Graduates of Carnegie Mellon University’s School of Design go on to a broad range of opportunities, applying the making and thinking skills they’ve learned here to diverse areas of work. Catherine Oldershaw, a 2016 graduate of the School of Design’s Masters of Arts in Design program, is one of three designers who were selected for a designers-in-residence program in Kortrijk, a city in West Flanders, Belgium.
Designregio Kortrijk, the organization that runs the residency, advocates for design at the intersection of local government, local business, and community non-profits as a way to revitalize the economy and social life of Kortrijk through events, a maker space, the three-month residency, and a year-long design mentorship program. Oldershaw compares Kortrijk to Pittsburgh, in that both are up-and-coming cities that are refreshing and rebuilding their identities. Kortrijk’s current identity is grounded in its rich history; how could its past and present shape its future identity?
This is the third year of the three-month-long residency. Intended to foster collaboration between the three designers, each year the group is given a theme and freedom to explore any projects that spin off from that theme. The designers are encouraged to engage with the local community during the course of their project and their time in Belgium.
This year, the three designers-in-residence are working with four themes: machines, the making process, community, and sustainability.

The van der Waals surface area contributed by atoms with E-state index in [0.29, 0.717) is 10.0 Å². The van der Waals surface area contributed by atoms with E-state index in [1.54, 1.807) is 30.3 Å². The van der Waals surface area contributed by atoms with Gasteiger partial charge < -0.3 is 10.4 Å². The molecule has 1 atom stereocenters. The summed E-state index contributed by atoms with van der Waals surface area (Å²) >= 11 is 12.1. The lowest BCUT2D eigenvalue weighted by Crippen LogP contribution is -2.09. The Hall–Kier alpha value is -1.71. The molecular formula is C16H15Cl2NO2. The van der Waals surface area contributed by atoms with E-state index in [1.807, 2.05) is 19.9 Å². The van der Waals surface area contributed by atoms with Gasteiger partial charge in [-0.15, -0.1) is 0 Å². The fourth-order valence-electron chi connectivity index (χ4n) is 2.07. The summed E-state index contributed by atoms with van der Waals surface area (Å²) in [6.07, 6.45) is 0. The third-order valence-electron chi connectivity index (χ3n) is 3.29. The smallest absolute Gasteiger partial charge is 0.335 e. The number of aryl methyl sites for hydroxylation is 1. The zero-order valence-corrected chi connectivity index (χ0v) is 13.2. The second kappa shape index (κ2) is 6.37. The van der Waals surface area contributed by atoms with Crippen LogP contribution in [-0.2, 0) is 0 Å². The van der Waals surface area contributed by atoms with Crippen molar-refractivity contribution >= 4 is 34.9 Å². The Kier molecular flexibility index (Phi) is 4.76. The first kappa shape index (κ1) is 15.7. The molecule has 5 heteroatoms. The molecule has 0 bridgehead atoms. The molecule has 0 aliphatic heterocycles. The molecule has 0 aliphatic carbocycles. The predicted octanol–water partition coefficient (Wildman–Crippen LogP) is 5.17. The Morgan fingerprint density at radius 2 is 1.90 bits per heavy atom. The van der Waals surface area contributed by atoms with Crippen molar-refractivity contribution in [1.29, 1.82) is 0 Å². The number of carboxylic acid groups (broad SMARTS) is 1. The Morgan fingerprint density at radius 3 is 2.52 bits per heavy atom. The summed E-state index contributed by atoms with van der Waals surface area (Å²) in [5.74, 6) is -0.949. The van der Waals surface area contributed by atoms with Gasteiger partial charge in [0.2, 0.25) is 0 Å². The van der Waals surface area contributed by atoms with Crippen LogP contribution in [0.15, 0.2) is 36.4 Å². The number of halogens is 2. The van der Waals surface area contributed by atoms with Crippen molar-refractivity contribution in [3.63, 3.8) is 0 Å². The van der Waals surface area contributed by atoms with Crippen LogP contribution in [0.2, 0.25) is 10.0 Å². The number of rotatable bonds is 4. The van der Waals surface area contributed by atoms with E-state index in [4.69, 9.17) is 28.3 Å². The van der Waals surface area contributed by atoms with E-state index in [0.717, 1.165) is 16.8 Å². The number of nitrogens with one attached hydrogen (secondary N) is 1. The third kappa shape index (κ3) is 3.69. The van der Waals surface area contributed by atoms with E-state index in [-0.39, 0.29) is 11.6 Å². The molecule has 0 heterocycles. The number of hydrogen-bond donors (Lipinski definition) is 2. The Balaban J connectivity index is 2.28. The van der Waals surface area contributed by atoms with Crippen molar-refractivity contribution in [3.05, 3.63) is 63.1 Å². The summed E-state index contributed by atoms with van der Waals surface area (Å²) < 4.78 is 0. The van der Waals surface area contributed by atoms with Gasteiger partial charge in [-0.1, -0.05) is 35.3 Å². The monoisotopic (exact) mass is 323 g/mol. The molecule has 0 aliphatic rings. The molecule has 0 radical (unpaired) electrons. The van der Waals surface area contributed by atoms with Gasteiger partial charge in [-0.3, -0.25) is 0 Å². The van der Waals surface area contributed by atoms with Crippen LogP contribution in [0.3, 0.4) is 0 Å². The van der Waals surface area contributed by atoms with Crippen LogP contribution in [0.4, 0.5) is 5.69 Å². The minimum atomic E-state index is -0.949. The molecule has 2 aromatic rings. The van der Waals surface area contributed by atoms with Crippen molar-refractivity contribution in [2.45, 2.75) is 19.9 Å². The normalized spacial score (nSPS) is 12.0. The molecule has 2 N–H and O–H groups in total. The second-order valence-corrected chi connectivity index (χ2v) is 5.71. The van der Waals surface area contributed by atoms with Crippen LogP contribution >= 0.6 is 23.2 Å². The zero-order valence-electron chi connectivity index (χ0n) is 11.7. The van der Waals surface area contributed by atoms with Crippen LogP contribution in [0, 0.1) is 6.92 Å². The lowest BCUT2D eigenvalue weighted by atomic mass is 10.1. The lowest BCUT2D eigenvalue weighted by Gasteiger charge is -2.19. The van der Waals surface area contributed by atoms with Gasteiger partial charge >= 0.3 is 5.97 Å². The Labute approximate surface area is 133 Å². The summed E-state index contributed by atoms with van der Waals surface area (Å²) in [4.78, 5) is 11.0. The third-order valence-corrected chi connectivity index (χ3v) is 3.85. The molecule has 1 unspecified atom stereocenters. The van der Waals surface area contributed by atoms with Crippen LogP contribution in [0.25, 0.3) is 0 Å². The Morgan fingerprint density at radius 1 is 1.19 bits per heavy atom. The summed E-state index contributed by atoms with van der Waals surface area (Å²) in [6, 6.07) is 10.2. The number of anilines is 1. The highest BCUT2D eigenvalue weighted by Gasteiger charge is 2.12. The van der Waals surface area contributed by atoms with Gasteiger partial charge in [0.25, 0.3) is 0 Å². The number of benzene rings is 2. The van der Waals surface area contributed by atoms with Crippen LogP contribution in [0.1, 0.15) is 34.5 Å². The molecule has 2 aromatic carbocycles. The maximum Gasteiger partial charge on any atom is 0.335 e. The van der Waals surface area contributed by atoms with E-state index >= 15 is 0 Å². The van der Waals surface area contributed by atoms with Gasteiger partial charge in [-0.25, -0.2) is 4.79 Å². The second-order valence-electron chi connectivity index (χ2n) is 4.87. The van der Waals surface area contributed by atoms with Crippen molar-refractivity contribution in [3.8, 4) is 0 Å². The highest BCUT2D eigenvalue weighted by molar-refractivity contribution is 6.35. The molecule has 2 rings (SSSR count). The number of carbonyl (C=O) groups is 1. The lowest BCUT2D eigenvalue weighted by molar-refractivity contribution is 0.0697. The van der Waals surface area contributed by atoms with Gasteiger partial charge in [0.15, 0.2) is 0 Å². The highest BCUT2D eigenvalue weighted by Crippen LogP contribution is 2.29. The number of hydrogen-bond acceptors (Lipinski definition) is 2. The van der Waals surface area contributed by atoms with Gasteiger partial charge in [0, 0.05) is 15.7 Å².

“Our concept is to have a physical space where we can collect things that can’t be donated: they have their name on it, or it’s broken, or they’re just so sentimental that you wouldn’t really want to give them away…. we are defining this as a category of things we're calling
'attic objects.' We're then giving the community the tools to transform these objects into new forms. We thought this might be an interesting way to interactively have people think about the process of how you can turn the past into the future and how that happens on a material level as well as on a social level,” said Oldershaw.
“One of the problems with recycling is that it gets sent away and it’s done on a massive scale in a really impersonal way, and it takes a lot of energy to just have it go through that process. If we can keep it at a more local, participatory scale, it might allow more people to connect with the making process.”
The designers have come up with a cataloguing process that allows people who contribute objects to follow the materials as they are unmade, organized into a material library, and made into something new again. The digital repository allows people to “keep a memory without keeping an object…. We thought this might be a way for people to have a place to store memories anonymously and still track them.”
They’ve also begun to design simple mechanical machines that participants can use for unmaking and making anew. “We are focusing on creating a local platform for making and unmaking,” added Oldershaw. “Our final outcome will be hosting workshops where people can turn materials that would otherwise end up in a landfill into usable, useful, and delightful objects. Whenever you get a product, it involves some form of destruction or some sort of unmaking before the making process…. We wanted to show that you could use old things but have them look completely different from how they originally looked.”
Their project hinges on the locality and people of Kortrijk itself, looking carefully at the community’s history, identity, and demographics to design an experience tailored to the city. In addition to Kortrijk’s deep connection to its past, Kortrijk has a large population of people over fifty years old, which shaped the design of the project as a whole. Designing something place-based for Kortrijk itself was a point of interest for Oldershaw, and while community engagement is a guideline that Designregio gives the designers-in-residence, the organization was surprised by just how localized the project felt.